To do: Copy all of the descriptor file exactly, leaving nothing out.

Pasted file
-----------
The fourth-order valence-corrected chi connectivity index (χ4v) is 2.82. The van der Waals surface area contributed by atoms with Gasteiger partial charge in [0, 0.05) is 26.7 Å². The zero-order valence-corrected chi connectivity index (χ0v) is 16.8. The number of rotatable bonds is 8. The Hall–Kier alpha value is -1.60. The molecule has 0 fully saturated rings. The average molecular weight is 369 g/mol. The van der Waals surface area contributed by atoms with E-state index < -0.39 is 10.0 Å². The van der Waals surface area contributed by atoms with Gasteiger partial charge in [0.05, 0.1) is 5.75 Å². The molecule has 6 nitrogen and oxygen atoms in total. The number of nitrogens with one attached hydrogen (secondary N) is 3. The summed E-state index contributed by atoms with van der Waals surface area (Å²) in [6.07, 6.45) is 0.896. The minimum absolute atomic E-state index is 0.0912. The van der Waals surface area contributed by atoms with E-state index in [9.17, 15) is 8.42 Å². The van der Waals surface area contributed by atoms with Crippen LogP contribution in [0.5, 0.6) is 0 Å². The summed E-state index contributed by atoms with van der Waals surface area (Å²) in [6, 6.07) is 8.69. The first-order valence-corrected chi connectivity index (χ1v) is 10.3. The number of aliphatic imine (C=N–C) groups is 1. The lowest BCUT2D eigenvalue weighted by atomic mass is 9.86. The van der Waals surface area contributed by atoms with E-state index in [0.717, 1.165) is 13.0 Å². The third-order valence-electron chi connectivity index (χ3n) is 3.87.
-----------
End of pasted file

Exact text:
The fourth-order valence-corrected chi connectivity index (χ4v) is 2.82. The van der Waals surface area contributed by atoms with Gasteiger partial charge in [0, 0.05) is 26.7 Å². The zero-order valence-corrected chi connectivity index (χ0v) is 16.8. The number of rotatable bonds is 8. The Hall–Kier alpha value is -1.60. The molecule has 0 fully saturated rings. The average molecular weight is 369 g/mol. The van der Waals surface area contributed by atoms with E-state index < -0.39 is 10.0 Å². The van der Waals surface area contributed by atoms with Gasteiger partial charge in [0.05, 0.1) is 5.75 Å². The molecule has 6 nitrogen and oxygen atoms in total. The number of nitrogens with one attached hydrogen (secondary N) is 3. The summed E-state index contributed by atoms with van der Waals surface area (Å²) in [6.07, 6.45) is 0.896. The minimum absolute atomic E-state index is 0.0912. The van der Waals surface area contributed by atoms with E-state index in [9.17, 15) is 8.42 Å². The van der Waals surface area contributed by atoms with Crippen LogP contribution in [0.5, 0.6) is 0 Å². The summed E-state index contributed by atoms with van der Waals surface area (Å²) in [6, 6.07) is 8.69. The first-order valence-corrected chi connectivity index (χ1v) is 10.3. The number of aliphatic imine (C=N–C) groups is 1. The lowest BCUT2D eigenvalue weighted by atomic mass is 9.86. The van der Waals surface area contributed by atoms with E-state index in [0.717, 1.165) is 13.0 Å². The third-order valence-electron chi connectivity index (χ3n) is 3.87.